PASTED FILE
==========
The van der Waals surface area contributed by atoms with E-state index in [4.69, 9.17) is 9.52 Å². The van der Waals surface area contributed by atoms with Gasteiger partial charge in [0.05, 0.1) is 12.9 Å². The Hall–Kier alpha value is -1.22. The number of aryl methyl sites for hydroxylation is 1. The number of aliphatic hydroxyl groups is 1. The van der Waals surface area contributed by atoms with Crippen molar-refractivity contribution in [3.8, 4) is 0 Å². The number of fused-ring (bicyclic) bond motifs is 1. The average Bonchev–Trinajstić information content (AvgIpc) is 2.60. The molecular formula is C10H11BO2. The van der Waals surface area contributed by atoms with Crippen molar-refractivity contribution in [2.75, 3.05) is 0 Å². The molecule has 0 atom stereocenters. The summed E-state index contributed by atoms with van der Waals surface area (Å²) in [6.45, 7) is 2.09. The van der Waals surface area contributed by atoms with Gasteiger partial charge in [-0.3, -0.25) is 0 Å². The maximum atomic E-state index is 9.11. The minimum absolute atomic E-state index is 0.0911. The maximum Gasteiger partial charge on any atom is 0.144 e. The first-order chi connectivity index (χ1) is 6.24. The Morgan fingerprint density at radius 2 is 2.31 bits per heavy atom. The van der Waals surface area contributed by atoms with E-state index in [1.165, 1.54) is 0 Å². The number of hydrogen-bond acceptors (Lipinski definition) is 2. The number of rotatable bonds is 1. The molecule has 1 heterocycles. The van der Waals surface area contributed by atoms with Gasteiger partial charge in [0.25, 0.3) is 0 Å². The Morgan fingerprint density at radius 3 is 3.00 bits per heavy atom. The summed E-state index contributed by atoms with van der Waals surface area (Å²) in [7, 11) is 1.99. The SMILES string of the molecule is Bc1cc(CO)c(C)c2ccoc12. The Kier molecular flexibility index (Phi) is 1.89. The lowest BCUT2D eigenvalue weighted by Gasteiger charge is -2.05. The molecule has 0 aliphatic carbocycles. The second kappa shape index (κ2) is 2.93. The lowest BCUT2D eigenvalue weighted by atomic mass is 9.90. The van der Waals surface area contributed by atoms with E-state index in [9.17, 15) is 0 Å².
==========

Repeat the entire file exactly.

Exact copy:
The van der Waals surface area contributed by atoms with E-state index in [4.69, 9.17) is 9.52 Å². The van der Waals surface area contributed by atoms with Gasteiger partial charge in [0.05, 0.1) is 12.9 Å². The Hall–Kier alpha value is -1.22. The number of aryl methyl sites for hydroxylation is 1. The number of aliphatic hydroxyl groups is 1. The van der Waals surface area contributed by atoms with Crippen molar-refractivity contribution in [3.8, 4) is 0 Å². The number of fused-ring (bicyclic) bond motifs is 1. The average Bonchev–Trinajstić information content (AvgIpc) is 2.60. The molecular formula is C10H11BO2. The van der Waals surface area contributed by atoms with Crippen molar-refractivity contribution in [2.75, 3.05) is 0 Å². The molecule has 0 atom stereocenters. The summed E-state index contributed by atoms with van der Waals surface area (Å²) in [6.45, 7) is 2.09. The van der Waals surface area contributed by atoms with Gasteiger partial charge in [-0.3, -0.25) is 0 Å². The maximum atomic E-state index is 9.11. The minimum absolute atomic E-state index is 0.0911. The maximum Gasteiger partial charge on any atom is 0.144 e. The first-order chi connectivity index (χ1) is 6.24. The Morgan fingerprint density at radius 2 is 2.31 bits per heavy atom. The van der Waals surface area contributed by atoms with E-state index in [1.165, 1.54) is 0 Å². The number of hydrogen-bond acceptors (Lipinski definition) is 2. The number of rotatable bonds is 1. The molecule has 1 heterocycles. The van der Waals surface area contributed by atoms with Gasteiger partial charge in [0.25, 0.3) is 0 Å². The Morgan fingerprint density at radius 3 is 3.00 bits per heavy atom. The summed E-state index contributed by atoms with van der Waals surface area (Å²) in [7, 11) is 1.99. The SMILES string of the molecule is Bc1cc(CO)c(C)c2ccoc12. The Kier molecular flexibility index (Phi) is 1.89. The lowest BCUT2D eigenvalue weighted by Gasteiger charge is -2.05. The molecule has 0 aliphatic carbocycles. The second kappa shape index (κ2) is 2.93. The lowest BCUT2D eigenvalue weighted by atomic mass is 9.90. The van der Waals surface area contributed by atoms with E-state index in [9.17, 15) is 0 Å².